Students who have a good understanding of basic vocabulary and grammar structures in English are ready to present to audiences. Intermediate to advanced level students will benefit from learning how to give speeches and presentations. This skill is important especially in the business world in which a presentation can also be simply stating your opinion on a certain topic.
Prepare your students for giving presentations by teaching them the vocabulary
necessary to smoothly start and finish their presentations as well as how to
move forward during it. Giving opinions and assessments are also part of making
presentations. Teach your students vocabulary related to this topic as well.
This list of vocabulary and sentences for making presentations will help
your students give more seamless presentations:
-Good afternoon, ladies and gentlemen. My name is. . ., and we will be talking about. . .today.
-Thank you for having me today. I’d like to get started by
saying that. . .
-If you have any questions, please feel free to raise
your hand during the presentation and ask.
-We will have a time for
questions at the end of the presentation.
-Let’s move on to the next
-The next point is that. . .
-Moreover / However / In contrast (to) / Additionally (and other transition words and phrases)
I believe that. . .
I disagree because. . .
I think you’re right.
I don't think that's correct / right.
I agree with. . .
I respectfully disagree.
I disagree in part because. . .
We will talk about that shortly.
From (date) to (date), we experienced / saw a rise (fall) in. . .
Increasing / decreasing / rose or fell sharply (and other words to describe graphs)
First / second / last / finally / in conclusion
Thank you for your time, and have a good day.
This concludes my presentation.
Talking about students’ families is just one of many topic ideas for
presentations. Topics for ESL students should not generate anxiety in your
students. Choosing a topic with which they are familiar and for which they do
not have to do much research is especially appropriate for intermediate or
low-advanced level students. Family is something almost all students are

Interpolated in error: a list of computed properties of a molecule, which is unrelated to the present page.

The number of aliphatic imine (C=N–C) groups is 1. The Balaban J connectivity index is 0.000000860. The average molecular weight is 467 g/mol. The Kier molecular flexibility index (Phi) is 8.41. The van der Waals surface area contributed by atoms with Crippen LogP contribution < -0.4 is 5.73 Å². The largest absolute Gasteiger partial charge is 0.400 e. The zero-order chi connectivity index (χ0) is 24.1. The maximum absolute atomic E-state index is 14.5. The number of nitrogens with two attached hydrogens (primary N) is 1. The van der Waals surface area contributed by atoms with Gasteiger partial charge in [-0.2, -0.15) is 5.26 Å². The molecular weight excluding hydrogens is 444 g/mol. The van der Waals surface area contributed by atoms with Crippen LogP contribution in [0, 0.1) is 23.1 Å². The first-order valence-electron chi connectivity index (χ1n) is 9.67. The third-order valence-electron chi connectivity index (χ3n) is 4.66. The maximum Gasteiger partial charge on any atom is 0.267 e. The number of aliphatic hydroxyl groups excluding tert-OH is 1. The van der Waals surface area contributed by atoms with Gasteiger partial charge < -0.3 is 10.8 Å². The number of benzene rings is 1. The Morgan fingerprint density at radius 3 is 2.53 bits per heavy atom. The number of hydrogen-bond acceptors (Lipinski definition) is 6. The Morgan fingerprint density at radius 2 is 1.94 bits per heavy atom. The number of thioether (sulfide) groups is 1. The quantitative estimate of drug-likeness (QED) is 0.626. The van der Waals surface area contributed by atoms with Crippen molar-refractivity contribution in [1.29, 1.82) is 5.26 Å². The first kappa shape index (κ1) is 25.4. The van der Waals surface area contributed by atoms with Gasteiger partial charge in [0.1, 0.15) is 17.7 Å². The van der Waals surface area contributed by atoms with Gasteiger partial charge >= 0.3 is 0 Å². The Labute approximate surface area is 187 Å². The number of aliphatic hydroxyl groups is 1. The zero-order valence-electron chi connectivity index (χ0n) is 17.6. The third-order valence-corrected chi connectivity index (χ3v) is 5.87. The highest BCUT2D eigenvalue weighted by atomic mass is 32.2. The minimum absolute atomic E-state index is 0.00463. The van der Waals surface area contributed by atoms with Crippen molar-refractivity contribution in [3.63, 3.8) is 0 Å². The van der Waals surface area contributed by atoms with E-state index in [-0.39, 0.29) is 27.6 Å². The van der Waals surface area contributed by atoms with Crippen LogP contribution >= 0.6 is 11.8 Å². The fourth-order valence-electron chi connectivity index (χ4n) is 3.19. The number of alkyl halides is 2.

familiar with in the upper level classes. They may learn some new family member
vocabulary as they put together their presentations. Encourage your students to
use words related to family throughout their presentations. Give students a page
or time limit to keep their speeches manageable.
Have students pick one custom from their countries they want the class to
know more about. They may need to do some research to know more about the
background and history of the custom. This aspect of this topic makes it more
appropriate for more advanced students. Tell students to provide a picture or a
PowerPoint presentation (provided your classroom is equipped for them) to
provide a visual reference for students in the audience. They might also dress
up or do a demonstration of the custom.
Provide hypothetical line or bar graphs or pie charts to your students.
Split the class up into a few groups, each with a different graph or chart. The
job of each group is to describe the trend on the graph, provide background
information for why the trend is what it is, and to give ideas to improve the
trend, if necessary. They might also provide ideas to build on the current
success of the company. Each person in the group can address a different aspect
of the trend. This gives students a taste of what presenting as part of a team
in a business environment might be like.
Many students will naturally be nervous about giving presentations.
Topics for ESL students that speak to what they already know or are easy to
research help them concentrate on learning the essential vocabulary of giving a
presentation. Giving a presentation is also about style and knowing the customs
of the country in which the presenter is speaking. Students have to think about
not reading from their note cards, injecting humor into their presentations,
keeping to a time limit, providing relevant visuals, and other behaviors that do
not necessarily involve learning vocabulary and grammar. Vocabulary and grammar
are also integral to giving a presentation, however. So, choosing topics for
your students that let them focus on mastering vocabulary and grammar when
making a presentation will help them become more effective presenters. Finally,
students should practice giving presentations more than once to their classmates
and to native English speakers. As they gain confidence, bring in a small
audience of native English speakers to the classroom and have students prepare a
presentation for them. This may be more appropriate for business English
learners and more advanced students.